/ Modified sep 30, 2021 9:13 a.m.

Imposter Syndrome makes accomplished people feel like frauds

The phenomenon causes chronic self-doubt and creates problems in the office.

Imposter Syndrome A masquerade mask. People with Imposter Syndrome sometimes feel as if they are hiding who they really are.

Chronic feelings of unease with your job or your life could be signs of Imposter Syndrome.

Psychologists have identified it as a problem affecting achievers including scholars and business managers.

Agnes Attakai is a University of Arizona health outreach director. She explains people with Imposter Syndrome may feel they are expected to know everything and feel shame when they don't.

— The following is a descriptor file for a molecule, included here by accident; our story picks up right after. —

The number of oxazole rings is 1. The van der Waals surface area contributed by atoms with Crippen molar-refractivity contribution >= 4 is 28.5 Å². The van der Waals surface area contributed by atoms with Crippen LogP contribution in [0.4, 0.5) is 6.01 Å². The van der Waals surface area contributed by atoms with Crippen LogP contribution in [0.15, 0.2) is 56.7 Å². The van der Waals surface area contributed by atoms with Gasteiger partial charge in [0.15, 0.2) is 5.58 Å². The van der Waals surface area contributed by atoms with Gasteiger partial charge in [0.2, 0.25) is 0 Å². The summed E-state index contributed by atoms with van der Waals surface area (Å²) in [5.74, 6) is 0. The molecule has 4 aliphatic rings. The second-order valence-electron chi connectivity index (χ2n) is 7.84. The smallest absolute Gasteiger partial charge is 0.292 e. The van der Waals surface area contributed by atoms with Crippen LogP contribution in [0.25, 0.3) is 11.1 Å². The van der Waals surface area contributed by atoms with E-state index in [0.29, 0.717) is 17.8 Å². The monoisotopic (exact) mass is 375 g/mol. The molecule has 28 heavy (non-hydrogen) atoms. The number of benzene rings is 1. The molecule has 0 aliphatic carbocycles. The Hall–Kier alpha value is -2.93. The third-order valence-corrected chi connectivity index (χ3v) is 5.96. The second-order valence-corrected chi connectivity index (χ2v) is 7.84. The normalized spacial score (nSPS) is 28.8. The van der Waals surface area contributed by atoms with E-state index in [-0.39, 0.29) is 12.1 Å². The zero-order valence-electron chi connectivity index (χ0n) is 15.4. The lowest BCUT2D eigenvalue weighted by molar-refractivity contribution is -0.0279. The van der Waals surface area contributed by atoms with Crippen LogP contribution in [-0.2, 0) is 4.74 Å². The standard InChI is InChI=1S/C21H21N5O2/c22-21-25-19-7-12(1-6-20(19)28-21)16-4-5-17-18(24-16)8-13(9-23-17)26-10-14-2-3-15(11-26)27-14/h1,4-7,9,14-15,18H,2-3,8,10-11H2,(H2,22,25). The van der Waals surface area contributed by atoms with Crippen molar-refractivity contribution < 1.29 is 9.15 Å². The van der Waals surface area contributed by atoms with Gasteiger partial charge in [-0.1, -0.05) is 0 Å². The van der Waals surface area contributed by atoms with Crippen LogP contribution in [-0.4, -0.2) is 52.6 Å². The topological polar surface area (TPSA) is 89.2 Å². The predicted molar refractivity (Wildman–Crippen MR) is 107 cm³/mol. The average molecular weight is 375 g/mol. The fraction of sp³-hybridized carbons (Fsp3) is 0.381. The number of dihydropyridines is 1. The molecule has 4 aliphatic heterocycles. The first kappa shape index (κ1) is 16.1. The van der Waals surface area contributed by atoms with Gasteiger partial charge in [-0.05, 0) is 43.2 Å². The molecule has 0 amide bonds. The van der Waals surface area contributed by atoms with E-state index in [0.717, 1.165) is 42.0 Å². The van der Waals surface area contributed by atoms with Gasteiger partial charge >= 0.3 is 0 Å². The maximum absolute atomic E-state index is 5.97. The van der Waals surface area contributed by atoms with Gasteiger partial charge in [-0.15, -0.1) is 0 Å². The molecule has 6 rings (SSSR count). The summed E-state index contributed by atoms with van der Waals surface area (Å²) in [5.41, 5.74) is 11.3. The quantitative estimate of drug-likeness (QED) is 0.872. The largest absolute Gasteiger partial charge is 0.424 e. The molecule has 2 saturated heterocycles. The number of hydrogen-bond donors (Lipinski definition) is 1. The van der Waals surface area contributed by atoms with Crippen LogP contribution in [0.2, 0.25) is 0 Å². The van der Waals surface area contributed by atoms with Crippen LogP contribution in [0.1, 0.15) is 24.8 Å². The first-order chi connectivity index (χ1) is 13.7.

"You can also be the soloist where you feel your work must be accomplished alone and you refuse to take credit if you received any assistance," she said. "And you can also be a super-person: you feel you should be able to excel at everything you do in your life."

Those who suffer from Imposter Syndrome also think they should be able to handle every situation with ease, otherwise it's not natural talent.

Attakai says you can fight Imposter Syndrome by working on projects with others and remembering failure is an opportunity to learn and develop greater confidence.

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